Reaching for the Stars, Vol. 21

Chart Week: February 12, 1983
Song: “Down Under” – Men at Work
Chart Position: #1, 15th week on the chart. Spent four non-consecutive weeks at #1 in January and February.

If you’ve paid very close attention to my music posts over the years, you may recall that I kicked around a project in which I would find the best single weekly top 10 of the 1980s. A couple summers back I spent a few nights scrolling through top 10s and marking down my favorites as I watched Royals games. I still have that list but have never gotten around to diving into it.

This week would likely be on that list. It’s a monster, with some very 1980s outliers that bring it down.

At #10 was Phil Collins’ cover of “You Can’t Hurry Love,” which I have always loved, even when I grew to really dislike much of his music.

Number 9 was “Stray Cat Strut,” by The Stray Cats. A song I liked a lot back in the day, would be fine skipping over today, but can still acknowledge its place in 80s music history.

Number 8, “Rock the Casbah.” The peak of The Only Band That Matters’ biggest US hit.

Number 7, the first outlier: “You And I” by Eddie Rabbit and Crystal Gayle. Blech.

Number 6, “Maneater” by Hall and Oates. One of their biggest and best songs and a former #1.

At #5, Toto’s “Africa,” which slipped after spending one week at #1. Still a great song, even if you’re sick of Weezer’s version.

Bob Seger & The Silver Bullet Band’s “Shame on the Moon” was at #4. Not his best, nor one I’m thrilled to hear.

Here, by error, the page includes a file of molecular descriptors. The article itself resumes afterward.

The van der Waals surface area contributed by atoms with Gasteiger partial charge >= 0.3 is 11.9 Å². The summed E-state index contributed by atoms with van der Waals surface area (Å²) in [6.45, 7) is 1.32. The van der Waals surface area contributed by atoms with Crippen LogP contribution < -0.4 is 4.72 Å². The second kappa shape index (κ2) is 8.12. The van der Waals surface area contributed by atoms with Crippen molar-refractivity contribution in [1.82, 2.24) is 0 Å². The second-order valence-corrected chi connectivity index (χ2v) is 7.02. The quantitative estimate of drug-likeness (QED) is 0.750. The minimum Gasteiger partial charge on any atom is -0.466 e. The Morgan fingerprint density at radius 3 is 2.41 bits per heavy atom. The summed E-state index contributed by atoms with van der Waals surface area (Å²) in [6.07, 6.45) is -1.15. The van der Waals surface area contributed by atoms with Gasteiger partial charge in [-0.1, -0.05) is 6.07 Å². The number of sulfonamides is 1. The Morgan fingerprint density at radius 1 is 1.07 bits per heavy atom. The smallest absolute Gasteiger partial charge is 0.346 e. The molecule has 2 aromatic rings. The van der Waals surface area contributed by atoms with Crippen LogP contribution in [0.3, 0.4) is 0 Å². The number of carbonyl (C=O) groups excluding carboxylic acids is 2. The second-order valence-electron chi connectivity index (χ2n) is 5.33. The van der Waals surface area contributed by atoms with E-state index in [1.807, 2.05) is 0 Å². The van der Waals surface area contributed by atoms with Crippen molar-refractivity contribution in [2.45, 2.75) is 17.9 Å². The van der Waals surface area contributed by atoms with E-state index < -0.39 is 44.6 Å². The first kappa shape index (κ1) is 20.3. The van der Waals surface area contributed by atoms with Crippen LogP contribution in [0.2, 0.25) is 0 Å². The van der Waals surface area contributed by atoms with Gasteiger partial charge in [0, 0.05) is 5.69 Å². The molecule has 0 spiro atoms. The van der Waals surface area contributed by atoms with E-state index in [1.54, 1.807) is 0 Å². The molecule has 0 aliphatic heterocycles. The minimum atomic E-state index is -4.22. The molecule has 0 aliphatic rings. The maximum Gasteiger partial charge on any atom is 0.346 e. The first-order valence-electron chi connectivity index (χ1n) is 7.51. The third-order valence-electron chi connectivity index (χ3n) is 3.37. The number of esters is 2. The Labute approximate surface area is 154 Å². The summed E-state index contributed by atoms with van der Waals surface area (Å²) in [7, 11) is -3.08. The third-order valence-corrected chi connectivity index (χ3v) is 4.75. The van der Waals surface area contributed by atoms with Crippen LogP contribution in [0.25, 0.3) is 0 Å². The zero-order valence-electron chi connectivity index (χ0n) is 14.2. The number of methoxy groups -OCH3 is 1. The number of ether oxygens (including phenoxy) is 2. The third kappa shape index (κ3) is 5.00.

Number 3, Marvin Gaye’s last hit, the legendary “Sexual Healing.”

At #2 was, RIP, James Ingram and Patti Austin’s lovely “Baby, Come To Me.” In a decade full of cheesy, duet ballads, this was one of the few truly great ones. It reached #1 a week later.

And then at #1 this week was “Down Under,” which spent three weeks at #1 the previous month, dropped behind “Africa” for a week, then reclaimed the top spot for one more week. Men at Work, and this song, seemed kitschy and silly at the time. But this song became one of the iconic songs of the decade.

So that’s a pretty good top 10, right? But it has me thinking I need to dive back into that list I made two summers ago. Because I know there are weeks better than this. In fact, many of those weeks came later in 1983, when Michael Jackson took over the charts.

One more thing…this is one of those shows I remember hearing back in 1983. How do I remember this one? Well, before playing “Down Under,” Casey shared a story of how their manager got CBS Australia to sign them. He put signs all over the CBS offices that said “Men At Work.” Fake constructions signs. Signs in hallways. He would glue phone receivers to their bases and slap a “Men at Work” sticker on them. That’s one of those details I’ve never forgotten, and I vividly remember sitting at our kitchen table on a (likely) cold early afternoon back in ’83 and hearing that anecdote for the first time.